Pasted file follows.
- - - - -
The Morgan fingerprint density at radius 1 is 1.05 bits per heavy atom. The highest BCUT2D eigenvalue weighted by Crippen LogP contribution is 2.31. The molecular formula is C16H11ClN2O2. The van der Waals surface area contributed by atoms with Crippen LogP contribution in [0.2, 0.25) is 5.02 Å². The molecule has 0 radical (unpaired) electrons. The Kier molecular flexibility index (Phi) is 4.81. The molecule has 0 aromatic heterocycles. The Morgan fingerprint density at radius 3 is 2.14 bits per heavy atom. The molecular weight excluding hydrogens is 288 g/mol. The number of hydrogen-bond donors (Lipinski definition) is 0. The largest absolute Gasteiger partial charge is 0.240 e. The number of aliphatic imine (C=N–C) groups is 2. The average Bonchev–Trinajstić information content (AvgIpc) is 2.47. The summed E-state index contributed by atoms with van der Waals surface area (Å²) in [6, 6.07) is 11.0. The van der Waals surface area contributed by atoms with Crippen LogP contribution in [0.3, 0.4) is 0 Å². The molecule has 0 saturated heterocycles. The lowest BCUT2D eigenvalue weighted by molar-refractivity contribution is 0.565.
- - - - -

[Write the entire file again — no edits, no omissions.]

The Morgan fingerprint density at radius 1 is 1.05 bits per heavy atom. The highest BCUT2D eigenvalue weighted by Crippen LogP contribution is 2.31. The molecular formula is C16H11ClN2O2. The van der Waals surface area contributed by atoms with Crippen LogP contribution in [0.2, 0.25) is 5.02 Å². The molecule has 0 radical (unpaired) electrons. The Kier molecular flexibility index (Phi) is 4.81. The molecule has 0 aromatic heterocycles. The Morgan fingerprint density at radius 3 is 2.14 bits per heavy atom. The molecular weight excluding hydrogens is 288 g/mol. The number of hydrogen-bond donors (Lipinski definition) is 0. The largest absolute Gasteiger partial charge is 0.240 e. The number of aliphatic imine (C=N–C) groups is 2. The average Bonchev–Trinajstić information content (AvgIpc) is 2.47. The summed E-state index contributed by atoms with van der Waals surface area (Å²) in [6, 6.07) is 11.0. The van der Waals surface area contributed by atoms with Crippen LogP contribution in [0.3, 0.4) is 0 Å². The molecule has 0 saturated heterocycles. The lowest BCUT2D eigenvalue weighted by molar-refractivity contribution is 0.565.